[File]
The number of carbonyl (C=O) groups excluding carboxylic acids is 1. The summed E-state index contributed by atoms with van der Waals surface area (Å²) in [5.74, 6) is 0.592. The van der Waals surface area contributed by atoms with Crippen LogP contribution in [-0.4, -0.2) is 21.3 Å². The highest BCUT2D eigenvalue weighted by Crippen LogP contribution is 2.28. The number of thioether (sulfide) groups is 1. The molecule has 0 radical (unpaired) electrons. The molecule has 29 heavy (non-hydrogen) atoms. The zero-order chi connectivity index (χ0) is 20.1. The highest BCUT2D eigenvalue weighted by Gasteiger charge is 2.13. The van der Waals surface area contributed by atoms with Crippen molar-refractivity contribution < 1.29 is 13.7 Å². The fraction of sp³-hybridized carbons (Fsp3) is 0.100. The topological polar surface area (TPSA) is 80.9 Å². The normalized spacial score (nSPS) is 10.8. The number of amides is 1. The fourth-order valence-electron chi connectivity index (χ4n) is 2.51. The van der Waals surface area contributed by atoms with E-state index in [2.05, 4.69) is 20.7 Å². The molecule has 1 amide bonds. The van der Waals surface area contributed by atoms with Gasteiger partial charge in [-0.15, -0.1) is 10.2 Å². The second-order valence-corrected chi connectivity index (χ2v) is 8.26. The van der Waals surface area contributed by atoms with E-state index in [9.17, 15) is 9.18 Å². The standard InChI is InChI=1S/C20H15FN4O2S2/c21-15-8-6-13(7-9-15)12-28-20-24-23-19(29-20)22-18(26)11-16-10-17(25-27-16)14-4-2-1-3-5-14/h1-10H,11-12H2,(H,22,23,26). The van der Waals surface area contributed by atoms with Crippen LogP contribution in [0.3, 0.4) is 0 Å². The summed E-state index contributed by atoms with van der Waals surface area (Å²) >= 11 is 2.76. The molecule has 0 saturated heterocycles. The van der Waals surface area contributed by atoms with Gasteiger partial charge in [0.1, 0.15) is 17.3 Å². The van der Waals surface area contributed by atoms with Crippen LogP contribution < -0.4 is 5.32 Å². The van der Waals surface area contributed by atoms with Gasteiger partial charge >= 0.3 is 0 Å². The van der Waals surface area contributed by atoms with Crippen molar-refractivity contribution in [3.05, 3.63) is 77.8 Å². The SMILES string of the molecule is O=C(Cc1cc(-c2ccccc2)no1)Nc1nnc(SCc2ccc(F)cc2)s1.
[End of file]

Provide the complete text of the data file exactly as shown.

The number of carbonyl (C=O) groups excluding carboxylic acids is 1. The summed E-state index contributed by atoms with van der Waals surface area (Å²) in [5.74, 6) is 0.592. The van der Waals surface area contributed by atoms with Crippen LogP contribution in [-0.4, -0.2) is 21.3 Å². The highest BCUT2D eigenvalue weighted by Crippen LogP contribution is 2.28. The number of thioether (sulfide) groups is 1. The molecule has 0 radical (unpaired) electrons. The molecule has 29 heavy (non-hydrogen) atoms. The zero-order chi connectivity index (χ0) is 20.1. The highest BCUT2D eigenvalue weighted by Gasteiger charge is 2.13. The van der Waals surface area contributed by atoms with Crippen molar-refractivity contribution < 1.29 is 13.7 Å². The fraction of sp³-hybridized carbons (Fsp3) is 0.100. The topological polar surface area (TPSA) is 80.9 Å². The normalized spacial score (nSPS) is 10.8. The number of amides is 1. The fourth-order valence-electron chi connectivity index (χ4n) is 2.51. The van der Waals surface area contributed by atoms with E-state index in [2.05, 4.69) is 20.7 Å². The molecule has 1 amide bonds. The van der Waals surface area contributed by atoms with Gasteiger partial charge in [-0.15, -0.1) is 10.2 Å². The second-order valence-corrected chi connectivity index (χ2v) is 8.26. The van der Waals surface area contributed by atoms with E-state index in [9.17, 15) is 9.18 Å². The standard InChI is InChI=1S/C20H15FN4O2S2/c21-15-8-6-13(7-9-15)12-28-20-24-23-19(29-20)22-18(26)11-16-10-17(25-27-16)14-4-2-1-3-5-14/h1-10H,11-12H2,(H,22,23,26). The van der Waals surface area contributed by atoms with Crippen LogP contribution in [0.3, 0.4) is 0 Å². The summed E-state index contributed by atoms with van der Waals surface area (Å²) >= 11 is 2.76. The molecule has 0 saturated heterocycles. The van der Waals surface area contributed by atoms with Gasteiger partial charge in [0.1, 0.15) is 17.3 Å². The van der Waals surface area contributed by atoms with Crippen LogP contribution < -0.4 is 5.32 Å². The van der Waals surface area contributed by atoms with Gasteiger partial charge >= 0.3 is 0 Å². The van der Waals surface area contributed by atoms with Crippen molar-refractivity contribution in [3.05, 3.63) is 77.8 Å². The SMILES string of the molecule is O=C(Cc1cc(-c2ccccc2)no1)Nc1nnc(SCc2ccc(F)cc2)s1.